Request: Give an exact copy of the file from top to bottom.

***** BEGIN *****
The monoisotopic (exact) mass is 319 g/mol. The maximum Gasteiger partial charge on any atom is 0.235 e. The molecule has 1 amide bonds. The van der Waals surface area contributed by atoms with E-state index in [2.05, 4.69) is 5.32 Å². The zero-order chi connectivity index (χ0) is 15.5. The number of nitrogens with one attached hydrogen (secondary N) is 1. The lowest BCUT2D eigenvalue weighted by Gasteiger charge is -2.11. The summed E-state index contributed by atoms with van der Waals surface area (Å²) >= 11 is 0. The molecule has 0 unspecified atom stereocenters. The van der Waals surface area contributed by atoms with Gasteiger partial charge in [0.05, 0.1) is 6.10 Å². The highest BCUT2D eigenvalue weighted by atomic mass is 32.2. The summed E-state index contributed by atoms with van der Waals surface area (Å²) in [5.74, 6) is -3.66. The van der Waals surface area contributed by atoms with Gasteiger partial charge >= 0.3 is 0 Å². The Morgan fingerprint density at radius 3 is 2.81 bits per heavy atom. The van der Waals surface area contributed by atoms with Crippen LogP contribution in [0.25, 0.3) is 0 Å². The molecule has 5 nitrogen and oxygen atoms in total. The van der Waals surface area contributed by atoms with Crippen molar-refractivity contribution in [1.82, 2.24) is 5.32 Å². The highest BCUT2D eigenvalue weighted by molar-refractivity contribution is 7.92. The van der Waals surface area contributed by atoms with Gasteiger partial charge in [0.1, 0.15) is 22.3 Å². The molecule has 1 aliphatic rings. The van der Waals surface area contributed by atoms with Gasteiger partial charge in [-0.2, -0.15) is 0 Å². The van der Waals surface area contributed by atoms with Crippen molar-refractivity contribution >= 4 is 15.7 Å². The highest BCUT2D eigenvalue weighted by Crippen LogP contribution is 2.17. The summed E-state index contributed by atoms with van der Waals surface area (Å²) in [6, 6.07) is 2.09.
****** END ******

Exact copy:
The monoisotopic (exact) mass is 319 g/mol. The maximum Gasteiger partial charge on any atom is 0.235 e. The molecule has 1 amide bonds. The van der Waals surface area contributed by atoms with E-state index in [2.05, 4.69) is 5.32 Å². The zero-order chi connectivity index (χ0) is 15.5. The number of nitrogens with one attached hydrogen (secondary N) is 1. The lowest BCUT2D eigenvalue weighted by Gasteiger charge is -2.11. The summed E-state index contributed by atoms with van der Waals surface area (Å²) >= 11 is 0. The molecule has 0 unspecified atom stereocenters. The van der Waals surface area contributed by atoms with Gasteiger partial charge in [0.05, 0.1) is 6.10 Å². The highest BCUT2D eigenvalue weighted by atomic mass is 32.2. The summed E-state index contributed by atoms with van der Waals surface area (Å²) in [5.74, 6) is -3.66. The van der Waals surface area contributed by atoms with Gasteiger partial charge >= 0.3 is 0 Å². The Morgan fingerprint density at radius 3 is 2.81 bits per heavy atom. The van der Waals surface area contributed by atoms with Crippen LogP contribution in [0.25, 0.3) is 0 Å². The molecule has 5 nitrogen and oxygen atoms in total. The van der Waals surface area contributed by atoms with Crippen molar-refractivity contribution in [1.82, 2.24) is 5.32 Å². The highest BCUT2D eigenvalue weighted by molar-refractivity contribution is 7.92. The van der Waals surface area contributed by atoms with Gasteiger partial charge in [0.1, 0.15) is 22.3 Å². The molecule has 1 aliphatic rings. The van der Waals surface area contributed by atoms with Gasteiger partial charge in [-0.2, -0.15) is 0 Å². The van der Waals surface area contributed by atoms with Crippen molar-refractivity contribution >= 4 is 15.7 Å². The highest BCUT2D eigenvalue weighted by Crippen LogP contribution is 2.17. The summed E-state index contributed by atoms with van der Waals surface area (Å²) in [6, 6.07) is 2.09.